He indicated that the council’s main objectives are coordination among cooperative societies to avoid any duplication or incompatibility in the provided services; the encouragement of communication; visits and exchange of experience among the societies; and the conduction of a study on troubled and stalled societies in order to improve their conditions.
“We are working on addressing difficulties and eliminating obstacles that may threaten cooperative societies and their goals; defining the geographic scope of the societies with similar objectives and activities; organizing annual meetings for the societies to exchange ideas and experiences to develop their work in coordination with the ministry; and promoting and supporting the organization of qualifying and training programs for society employees,” he stated.
He said that they are conducting research and studies to develop and upgrade the societies’ activities; coordinating the societies’ efforts and services in case of emergencies or disasters in coordination with the relevant authorities; finding stable financing resources for the societies; and encouraging the private sector to support and interact with cooperative work.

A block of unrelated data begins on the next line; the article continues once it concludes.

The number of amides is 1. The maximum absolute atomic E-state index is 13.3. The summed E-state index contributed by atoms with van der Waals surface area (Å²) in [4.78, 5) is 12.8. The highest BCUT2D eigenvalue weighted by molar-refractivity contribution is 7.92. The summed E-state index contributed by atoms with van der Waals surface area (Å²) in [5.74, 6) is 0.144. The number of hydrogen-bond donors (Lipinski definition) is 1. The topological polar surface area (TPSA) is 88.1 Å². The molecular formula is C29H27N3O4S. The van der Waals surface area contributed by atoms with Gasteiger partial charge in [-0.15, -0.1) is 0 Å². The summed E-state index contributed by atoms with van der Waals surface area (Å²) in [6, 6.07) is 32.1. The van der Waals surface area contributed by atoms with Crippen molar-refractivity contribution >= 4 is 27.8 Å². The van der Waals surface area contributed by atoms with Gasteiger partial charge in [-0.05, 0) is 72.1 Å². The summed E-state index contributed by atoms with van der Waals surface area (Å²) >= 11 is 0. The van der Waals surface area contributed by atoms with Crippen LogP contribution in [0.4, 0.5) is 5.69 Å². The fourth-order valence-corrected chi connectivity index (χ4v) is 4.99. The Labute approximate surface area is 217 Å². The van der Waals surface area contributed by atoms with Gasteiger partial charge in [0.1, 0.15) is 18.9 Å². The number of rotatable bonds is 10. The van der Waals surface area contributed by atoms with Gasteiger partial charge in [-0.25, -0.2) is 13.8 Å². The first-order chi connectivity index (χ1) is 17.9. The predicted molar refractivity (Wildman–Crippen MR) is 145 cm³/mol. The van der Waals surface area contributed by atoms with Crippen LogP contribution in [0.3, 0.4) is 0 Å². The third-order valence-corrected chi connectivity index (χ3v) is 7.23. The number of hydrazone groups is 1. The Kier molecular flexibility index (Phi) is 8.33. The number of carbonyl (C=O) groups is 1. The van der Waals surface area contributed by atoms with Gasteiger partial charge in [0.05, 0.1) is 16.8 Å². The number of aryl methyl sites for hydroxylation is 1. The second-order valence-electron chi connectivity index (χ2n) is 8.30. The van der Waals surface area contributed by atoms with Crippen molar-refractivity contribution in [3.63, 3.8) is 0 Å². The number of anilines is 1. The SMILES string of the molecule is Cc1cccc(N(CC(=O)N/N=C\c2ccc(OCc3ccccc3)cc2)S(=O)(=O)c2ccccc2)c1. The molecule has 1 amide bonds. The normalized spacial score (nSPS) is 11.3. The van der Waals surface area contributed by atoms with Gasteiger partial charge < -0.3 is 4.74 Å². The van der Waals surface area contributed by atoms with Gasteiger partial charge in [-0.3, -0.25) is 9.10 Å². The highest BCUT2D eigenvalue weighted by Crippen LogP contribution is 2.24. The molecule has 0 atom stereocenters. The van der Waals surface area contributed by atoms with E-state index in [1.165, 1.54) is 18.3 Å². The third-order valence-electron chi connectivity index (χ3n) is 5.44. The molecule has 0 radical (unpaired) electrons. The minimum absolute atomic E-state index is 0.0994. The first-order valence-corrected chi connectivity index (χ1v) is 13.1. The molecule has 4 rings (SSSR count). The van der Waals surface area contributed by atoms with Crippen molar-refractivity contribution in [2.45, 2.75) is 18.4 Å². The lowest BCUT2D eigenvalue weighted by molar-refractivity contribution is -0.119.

He noted that the state, represented by the Ministry of Labor and Social Development, allocated a budget he considered a main factor in the development and an economic renaissance.
This economic sector will help treat the problem of unemployment, he added.


Saudi businesswomen eye greater role in the economy with end to driving ban

The end of the driving ban is expected to help bring an economic windfall for Saudi women. (Shutterstock)
Updated 23 June 2018
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Saudi businesswomen eye greater role in the economy with end to driving ban

  • The historic move is a huge step forward for businesswomen in the Saudi Arabia, says businesswoman
  • A recent survey by the Jeddah Chamber of Commerce indicated that transportation was a major concern holding Saudi women back from joining the labor market

The end of the driving ban will boost women’s financial power and allow them to play a bigger role in economic and social diversification in line with Vision 2030, prominent businesswomen said on Friday.

Hind Khalid Al-Zahid was the first Saudi woman designated as an executive director — for Dammam Airport Company — and also heads the Businesswomen Center at the Eastern Province Chamber of Commerce and Industry. 

She sees the historic move as a huge step forward for businesswomen in the Kingdom.